logoby Christopher Price

The move is a simple one, really: Extend your elbows outward so your arms are at a 90-degree angle from the rest of your body. Put your hands back to back with your palms facing outward. Then, push your hands apart quickly.

For Randy Moss, it’s a touchdown celebration that signifies separation from a defensive back. But the move is much more than that — it’s a distinct shot at those who suggested the 30-year-old wide receiver was over the hill entering this season and was now unable to get the sort of separation from opposing defenders that had made him a world class wide receiver in the past. How’s that workin’ out for you?

It’s a move opposing coaches are now seeing with greater frequency, much to their chagrin.

“We didn’t have an answer for Randy Moss today,” said Indianapolis Head Coach Tony Dungy after Sunday’s game where Moss had nine catches for 145 yards and a touchdown in the 24-20 win over the Colts.

And while his touchdowns have become signature events punctuated by the separation shuffle, his coaches and teammates are becoming accustomed to it all. Even his impressive one-handed grab over the middle against Indianapolis — a pass that few receivers in the history of the Patriots’ franchise could have made — wasn’t a shocker for New England Head Coach Bill Belichick.

“I can tell you, though, standing out here at practice, anybody will tell you that’s not the first one,” Belichick said of the grab. “It’s not the 10th one. In fact, you saw it against — who was it there, Dallas or Miami or somebody? — in the end zone, where he just…

“Honestly, he does that on a pretty regular basis.”

The on-field numbers are staggering (56 catches, 924 yards, 12 touchdowns), but the impact stretched far beyond what he can do when he has the ball. He’s a persistent threat, a unique player who demands constant attention whenever he’s on the field. As a result, other wide receivers are benefiting — Wes Welker is on pace to shatter career-bests in receptions, yards and touchdowns, while fellow wideout Donte Stallworth and tight end Ben Watson aren’t far off pace to set personal bests of their own.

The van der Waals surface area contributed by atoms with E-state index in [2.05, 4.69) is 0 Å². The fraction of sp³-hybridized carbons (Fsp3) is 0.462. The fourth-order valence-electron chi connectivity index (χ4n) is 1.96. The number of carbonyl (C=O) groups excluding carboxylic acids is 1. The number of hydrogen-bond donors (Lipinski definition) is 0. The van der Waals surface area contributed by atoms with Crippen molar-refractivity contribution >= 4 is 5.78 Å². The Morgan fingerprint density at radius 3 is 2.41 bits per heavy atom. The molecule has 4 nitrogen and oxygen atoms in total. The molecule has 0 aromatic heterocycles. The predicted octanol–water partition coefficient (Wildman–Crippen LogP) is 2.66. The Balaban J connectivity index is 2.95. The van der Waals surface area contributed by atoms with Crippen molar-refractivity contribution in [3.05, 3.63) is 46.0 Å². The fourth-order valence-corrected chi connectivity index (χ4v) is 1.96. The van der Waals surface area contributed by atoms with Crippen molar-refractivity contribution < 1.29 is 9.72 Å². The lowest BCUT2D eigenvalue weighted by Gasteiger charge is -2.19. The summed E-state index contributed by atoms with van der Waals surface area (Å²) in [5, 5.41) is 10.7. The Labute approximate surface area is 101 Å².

“You’ve got to pick your poison,” said Cleveland Head Coach Romeo Crennel of the New England passing game.

As for the whole “Moss won’t work in a Belichick system” argument, well, just ask his teammates how that’s going. In June, after spending just over a month with his new team, he accompanied them to the funeral of former Patriots defensive lineman Marquise Hill. On other teams, a star of such magnitude would get an extra locker to store more stuff. In Foxborough, he gets the same treatment as everyone else, storing his gear in the same space that practice squad wide receiver C.J. Jones gets.

Just as Moss continues to put separation between him and defensive backs, it’s appeared he’s put plenty of distance between his old rep as a franchise killer.

“I think everything that has been written and said about him is probably the complete opposite of what we’ve experienced,” said Brady of Moss. “He’s a great teammate, a great player. He’s very coachable. He’s selfless. He’s a great worker. He leads by example. He has a bunch of great qualities.”


32. Of the 602 total plays from scrimmage through nine games, the Patriots’ offense has registered just 32 negative plays, excluding kneeldowns.


“We’re 9-0 and it doesn’t really matter. What matters to us is January. Our goal is to win the AFC East and be in the best position we can be in going into the playoffs.” — Quarterback Tom Brady after Sunday’s game.

Christopher Price is an award-winning sportswriter who has covered the Patriots since 2001 for Boston Metro. He’s served a contributor to ESPN.com, SI.com, The Boston Globe, The Washington Post and The Miami Herald. He’s written “The Blueprint: How the New England Patriots Beat the System to Create the Last Great NFL Superpower,” and can be reached at chris@patriotsdaily.com.